In other parts of California (Kern County) oil companies have been selling oil field waste water, which they have "treated" to farmers for agricultural use for decades.
Oil giant Chevron recycles 21 million gallons of that water each day and sells it to farmers who use it on about 45,000 acres of crops, about 10% of Kern County's farmland. LA Times article by Julie Cart, May 2, 2015
And when tested that water has been found to contain acetone and methyl chloride. Only recently are state officials requiring better testing of water used for agriculture.
Acetone was found in testing in 2014, but not in a March 2015 test. An accompanying graphic cited the levels of three chemicals found in untreated oil field water: oil, 240,000-480,000 parts per million; acetone, 440-530 parts per billion; and methylene chloride, 82-89 parts per billion. However, the graphic omitted the levels found in tests of treated water: oil, 130-1,300 parts per million; acetone, 57-79 parts per billion; and methylene chloride, 26-56 parts per billion. Also, the source of the untreated water was misidentified. The samples were from the Poso Creek Oil Field, not an oil field owned by Chevron. LA Times Article by Julie Cart, May 2, 2015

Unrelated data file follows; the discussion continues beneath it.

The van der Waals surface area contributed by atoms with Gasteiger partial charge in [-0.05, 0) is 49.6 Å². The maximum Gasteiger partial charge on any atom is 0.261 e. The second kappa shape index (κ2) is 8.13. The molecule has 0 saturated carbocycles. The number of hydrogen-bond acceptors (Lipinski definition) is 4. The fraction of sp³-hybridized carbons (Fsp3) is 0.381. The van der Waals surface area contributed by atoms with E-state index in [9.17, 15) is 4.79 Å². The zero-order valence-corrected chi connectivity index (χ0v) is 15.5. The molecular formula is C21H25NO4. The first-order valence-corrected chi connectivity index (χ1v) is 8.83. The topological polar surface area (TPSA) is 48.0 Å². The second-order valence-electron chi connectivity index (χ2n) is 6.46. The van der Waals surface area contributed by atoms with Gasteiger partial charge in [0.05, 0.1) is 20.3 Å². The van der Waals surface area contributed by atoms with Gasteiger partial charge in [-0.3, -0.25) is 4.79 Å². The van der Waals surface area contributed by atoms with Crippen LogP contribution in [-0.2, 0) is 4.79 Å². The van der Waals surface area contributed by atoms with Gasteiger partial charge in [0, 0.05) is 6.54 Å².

And Sen. Fran Pavley is sponsoring legislation, which will strengthen testing of water used in agriculture.
But until then requirements for testing are minimal, and the decades old practice is likely to continue.
Is this a practice in Ventura County?